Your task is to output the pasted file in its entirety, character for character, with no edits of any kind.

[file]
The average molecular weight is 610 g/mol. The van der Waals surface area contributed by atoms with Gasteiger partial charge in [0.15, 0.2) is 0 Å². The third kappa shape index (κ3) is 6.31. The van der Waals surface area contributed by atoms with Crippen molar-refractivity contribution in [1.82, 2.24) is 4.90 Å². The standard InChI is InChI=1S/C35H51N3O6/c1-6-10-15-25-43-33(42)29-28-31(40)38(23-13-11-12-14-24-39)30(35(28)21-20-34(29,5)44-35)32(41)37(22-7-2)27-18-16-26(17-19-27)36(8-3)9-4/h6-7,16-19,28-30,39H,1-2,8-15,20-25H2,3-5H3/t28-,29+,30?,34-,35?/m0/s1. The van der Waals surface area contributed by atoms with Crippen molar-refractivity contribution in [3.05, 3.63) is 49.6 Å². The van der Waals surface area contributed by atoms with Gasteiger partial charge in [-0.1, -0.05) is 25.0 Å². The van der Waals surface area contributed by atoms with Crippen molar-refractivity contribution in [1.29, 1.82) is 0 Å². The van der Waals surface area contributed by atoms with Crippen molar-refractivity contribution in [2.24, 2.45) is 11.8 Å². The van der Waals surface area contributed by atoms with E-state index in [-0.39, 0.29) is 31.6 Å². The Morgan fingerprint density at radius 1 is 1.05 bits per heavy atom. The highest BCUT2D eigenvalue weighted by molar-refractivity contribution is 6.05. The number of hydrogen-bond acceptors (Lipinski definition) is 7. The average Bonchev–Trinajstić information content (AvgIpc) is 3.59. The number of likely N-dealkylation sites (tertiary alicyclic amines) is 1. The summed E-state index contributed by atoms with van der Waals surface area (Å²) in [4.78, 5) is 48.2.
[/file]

The average molecular weight is 610 g/mol. The van der Waals surface area contributed by atoms with Gasteiger partial charge in [0.15, 0.2) is 0 Å². The third kappa shape index (κ3) is 6.31. The van der Waals surface area contributed by atoms with Crippen molar-refractivity contribution in [1.82, 2.24) is 4.90 Å². The standard InChI is InChI=1S/C35H51N3O6/c1-6-10-15-25-43-33(42)29-28-31(40)38(23-13-11-12-14-24-39)30(35(28)21-20-34(29,5)44-35)32(41)37(22-7-2)27-18-16-26(17-19-27)36(8-3)9-4/h6-7,16-19,28-30,39H,1-2,8-15,20-25H2,3-5H3/t28-,29+,30?,34-,35?/m0/s1. The van der Waals surface area contributed by atoms with Crippen molar-refractivity contribution in [3.05, 3.63) is 49.6 Å². The van der Waals surface area contributed by atoms with Gasteiger partial charge in [-0.1, -0.05) is 25.0 Å². The van der Waals surface area contributed by atoms with Crippen molar-refractivity contribution in [1.29, 1.82) is 0 Å². The van der Waals surface area contributed by atoms with Crippen molar-refractivity contribution in [2.24, 2.45) is 11.8 Å². The van der Waals surface area contributed by atoms with E-state index in [-0.39, 0.29) is 31.6 Å². The Morgan fingerprint density at radius 1 is 1.05 bits per heavy atom. The highest BCUT2D eigenvalue weighted by molar-refractivity contribution is 6.05. The number of hydrogen-bond acceptors (Lipinski definition) is 7. The average Bonchev–Trinajstić information content (AvgIpc) is 3.59. The number of likely N-dealkylation sites (tertiary alicyclic amines) is 1. The summed E-state index contributed by atoms with van der Waals surface area (Å²) in [4.78, 5) is 48.2.